The two British bibliotherapists, Ella Berthaud and Susan Elderkin, have put no Dutch writers on their list, and only one, Francophone Belgian, Georges Simenon. In the Dutch edition, their choices have been supplemented or replaced with Dutch and Flemish books. For some indispensable Dutch classics, new rubrics have been added, such as “know-it-all, being a” (“Max Havelaar”) and “parties, dislike of” (“Het leven is vurrukkulluk”). Unlike the English writers, the editors of the Dutch edition favor the 21st century over the 20th. They incorporate four novels by A.F.Th. van der Heijden and five by Renate Dorrestein, but just one Harry Mulisch, one Hugo Claus, one Hella Haasse, zero by Nooteboom, nil by Nescio.

For extras, the authors add sections discussing how to organize your books (alphabetically, chronologically, geographically by country of origin: “It doesn’t matter what system you choose; just have a system”). They give the ten best books to get your partner to read more—with separate lists for men and women. They tell you how to convert a non-reading partner—if all else fails, divorce may be the only option.

And they slyly defend their own discursive project with a quote from “Tristram Shandy,” Laurence Sterne’s incomparable, beloved oddity of 18th-century literature: “Digressions, incontestably, are the sunshine. They are the life, the soul, of reading!”

Ultimately “The Novel Cure,” for all its appeal to the individual, is part of what seems to be a collective project: the growing and successful genre of books in praise of reading. We readers, feeling threatened, huddle around the campfire of books like “The Novel Cure,” feeling the warmth of its bookish zeal. Books like this haven’t been replaced by Internet reviews, book groups, and other forms of public reading. They only seem to create more demand. What is art for? For talking about. The authors of “The Novel Cure,” quoting Italo Calvino, say, “What is more natural than that a solidarity, a complicity, a bond should be established between Reader and Reader, thanks to the book?”

To say that art is useful because it’s good for our mental health seems logical and benign, but there’s something narrow and profit-driven about it, too: you might as well say that art has value because it increases worker productivity. So it’s not the appeal to the individual that I like about “The Novel Cure,” but the parts where the authors argue for solidarity, complicity, reading as shared pleasure. I’ve always seen my work as a critic in that light: I don’t see myself as a therapist or a judge, but as a participant in a meaningful conversation.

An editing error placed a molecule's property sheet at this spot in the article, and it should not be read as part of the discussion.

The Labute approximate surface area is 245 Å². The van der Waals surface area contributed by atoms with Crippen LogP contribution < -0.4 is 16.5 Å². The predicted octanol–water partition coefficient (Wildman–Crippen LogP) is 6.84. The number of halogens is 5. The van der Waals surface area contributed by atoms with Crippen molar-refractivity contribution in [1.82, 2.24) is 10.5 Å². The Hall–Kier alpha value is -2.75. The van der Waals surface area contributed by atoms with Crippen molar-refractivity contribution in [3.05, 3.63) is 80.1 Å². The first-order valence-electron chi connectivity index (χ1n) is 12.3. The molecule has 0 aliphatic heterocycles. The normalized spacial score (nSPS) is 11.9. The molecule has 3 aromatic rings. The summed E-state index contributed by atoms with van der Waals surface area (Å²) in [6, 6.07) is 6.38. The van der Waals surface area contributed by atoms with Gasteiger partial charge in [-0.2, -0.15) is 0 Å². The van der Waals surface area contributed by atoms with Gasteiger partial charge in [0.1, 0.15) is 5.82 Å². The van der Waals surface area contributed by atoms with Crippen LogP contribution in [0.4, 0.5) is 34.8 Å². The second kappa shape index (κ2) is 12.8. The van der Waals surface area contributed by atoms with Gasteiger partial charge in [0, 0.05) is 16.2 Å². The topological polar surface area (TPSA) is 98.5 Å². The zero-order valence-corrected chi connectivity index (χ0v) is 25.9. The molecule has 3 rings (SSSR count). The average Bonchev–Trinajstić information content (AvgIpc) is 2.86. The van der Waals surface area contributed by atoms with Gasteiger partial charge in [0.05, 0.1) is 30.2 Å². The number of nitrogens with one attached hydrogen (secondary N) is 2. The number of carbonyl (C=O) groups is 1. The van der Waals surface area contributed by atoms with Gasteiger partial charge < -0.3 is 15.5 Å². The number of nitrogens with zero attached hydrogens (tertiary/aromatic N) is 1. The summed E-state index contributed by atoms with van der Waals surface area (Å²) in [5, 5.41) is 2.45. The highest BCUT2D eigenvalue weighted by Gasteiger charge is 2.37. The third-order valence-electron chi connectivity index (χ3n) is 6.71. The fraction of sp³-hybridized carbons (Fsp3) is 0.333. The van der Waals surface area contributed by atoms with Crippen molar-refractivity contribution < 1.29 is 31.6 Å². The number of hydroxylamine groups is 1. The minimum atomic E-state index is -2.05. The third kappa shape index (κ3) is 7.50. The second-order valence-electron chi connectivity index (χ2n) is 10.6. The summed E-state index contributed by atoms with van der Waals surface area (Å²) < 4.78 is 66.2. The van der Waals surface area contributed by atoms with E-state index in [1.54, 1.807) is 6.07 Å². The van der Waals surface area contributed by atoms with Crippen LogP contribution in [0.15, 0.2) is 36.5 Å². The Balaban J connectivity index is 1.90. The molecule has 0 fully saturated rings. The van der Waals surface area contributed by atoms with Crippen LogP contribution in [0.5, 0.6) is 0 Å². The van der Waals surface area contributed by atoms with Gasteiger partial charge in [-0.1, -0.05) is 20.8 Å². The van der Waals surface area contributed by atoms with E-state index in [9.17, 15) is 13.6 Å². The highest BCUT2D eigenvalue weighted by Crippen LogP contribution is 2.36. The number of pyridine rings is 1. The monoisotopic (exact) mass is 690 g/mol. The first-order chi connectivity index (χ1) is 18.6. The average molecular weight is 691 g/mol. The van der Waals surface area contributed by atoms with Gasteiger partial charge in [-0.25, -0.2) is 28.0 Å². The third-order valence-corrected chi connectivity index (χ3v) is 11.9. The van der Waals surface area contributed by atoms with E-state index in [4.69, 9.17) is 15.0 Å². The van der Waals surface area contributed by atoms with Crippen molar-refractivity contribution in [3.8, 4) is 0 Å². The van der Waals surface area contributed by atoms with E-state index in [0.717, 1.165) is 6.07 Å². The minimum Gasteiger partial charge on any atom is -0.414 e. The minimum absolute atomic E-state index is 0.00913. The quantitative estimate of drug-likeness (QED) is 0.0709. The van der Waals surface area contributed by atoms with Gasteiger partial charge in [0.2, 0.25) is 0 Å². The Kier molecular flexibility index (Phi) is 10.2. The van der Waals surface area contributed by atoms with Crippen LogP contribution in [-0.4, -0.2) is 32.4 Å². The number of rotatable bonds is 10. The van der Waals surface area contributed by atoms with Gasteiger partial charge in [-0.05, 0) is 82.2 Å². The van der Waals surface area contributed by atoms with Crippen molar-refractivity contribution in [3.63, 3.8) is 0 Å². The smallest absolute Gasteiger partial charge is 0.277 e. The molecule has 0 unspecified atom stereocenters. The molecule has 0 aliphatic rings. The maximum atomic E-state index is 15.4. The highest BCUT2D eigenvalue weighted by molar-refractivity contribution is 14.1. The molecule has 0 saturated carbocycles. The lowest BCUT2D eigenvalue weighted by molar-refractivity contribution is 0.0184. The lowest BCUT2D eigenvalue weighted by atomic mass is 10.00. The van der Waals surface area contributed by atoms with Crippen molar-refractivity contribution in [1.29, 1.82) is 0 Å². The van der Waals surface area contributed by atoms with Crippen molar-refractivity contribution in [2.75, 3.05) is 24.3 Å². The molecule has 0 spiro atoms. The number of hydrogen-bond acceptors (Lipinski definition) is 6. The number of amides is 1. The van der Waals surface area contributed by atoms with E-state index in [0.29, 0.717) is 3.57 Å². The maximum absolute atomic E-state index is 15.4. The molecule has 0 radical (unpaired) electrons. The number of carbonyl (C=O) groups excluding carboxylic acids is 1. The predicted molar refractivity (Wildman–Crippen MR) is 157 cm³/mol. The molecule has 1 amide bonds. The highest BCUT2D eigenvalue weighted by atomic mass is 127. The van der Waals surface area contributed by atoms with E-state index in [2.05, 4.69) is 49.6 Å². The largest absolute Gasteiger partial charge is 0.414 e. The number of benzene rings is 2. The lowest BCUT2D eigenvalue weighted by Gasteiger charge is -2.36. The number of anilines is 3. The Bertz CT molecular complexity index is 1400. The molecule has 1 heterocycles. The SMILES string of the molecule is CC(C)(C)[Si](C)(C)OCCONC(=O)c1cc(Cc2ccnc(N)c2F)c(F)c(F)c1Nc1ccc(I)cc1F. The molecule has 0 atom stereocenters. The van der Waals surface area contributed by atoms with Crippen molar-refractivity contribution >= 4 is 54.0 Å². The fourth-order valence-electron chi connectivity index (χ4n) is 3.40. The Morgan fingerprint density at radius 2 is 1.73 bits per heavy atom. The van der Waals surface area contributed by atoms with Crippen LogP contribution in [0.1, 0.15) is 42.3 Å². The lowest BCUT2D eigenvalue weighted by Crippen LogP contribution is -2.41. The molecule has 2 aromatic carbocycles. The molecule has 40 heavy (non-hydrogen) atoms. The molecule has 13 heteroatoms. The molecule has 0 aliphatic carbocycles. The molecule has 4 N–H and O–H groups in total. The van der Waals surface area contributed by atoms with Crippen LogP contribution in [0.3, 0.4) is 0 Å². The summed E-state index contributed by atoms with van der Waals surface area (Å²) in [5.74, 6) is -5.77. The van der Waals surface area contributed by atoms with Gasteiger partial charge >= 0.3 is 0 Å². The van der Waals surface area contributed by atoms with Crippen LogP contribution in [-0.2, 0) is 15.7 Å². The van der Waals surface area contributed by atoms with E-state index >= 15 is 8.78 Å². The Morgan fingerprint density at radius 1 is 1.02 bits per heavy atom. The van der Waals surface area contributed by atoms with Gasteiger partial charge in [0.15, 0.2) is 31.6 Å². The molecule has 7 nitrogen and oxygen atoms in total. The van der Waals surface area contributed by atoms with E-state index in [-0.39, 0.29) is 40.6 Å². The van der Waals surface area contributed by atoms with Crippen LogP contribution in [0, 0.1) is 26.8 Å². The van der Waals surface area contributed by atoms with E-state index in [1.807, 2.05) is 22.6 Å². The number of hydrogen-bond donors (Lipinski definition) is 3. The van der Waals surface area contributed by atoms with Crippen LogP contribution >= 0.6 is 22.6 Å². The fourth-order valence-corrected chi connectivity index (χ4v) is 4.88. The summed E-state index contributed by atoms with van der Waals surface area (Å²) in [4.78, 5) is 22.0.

Maybe for this reason I don’t see online reviews as a threat to the books and arts sections in the daily newspaper. To me, being a critic is about reading with curiosity and imagination. The more voices in the discussion, the better. But for that you need a forum, a space for debate—the very space the newspaper claims to provide. If newspaper editors say that readers are discussing books online, so we don’t need it in the papers, then what we’re saying is that there’s no room in the public discourse for talking about art. And that’s the same as saying you’ve given up on the imagination as a tool for human understanding—which is a pretty in-human state of affairs.

Trouw, December 21, 2013. Alain de Botton and John Armstrong, Art as Therapy (Phaidon, 2013). Ella Berthoud and Susan Elderkin, The Novel Cure: An A–Z of Literary Remedies (Edinburgh: Canongate, 2013), De Boekenapotheek, translated by Hester Tollenaar and Roos van de Wardt, edited and supplemented by Maarten Dessing (Amsterdam, Podium, 2013).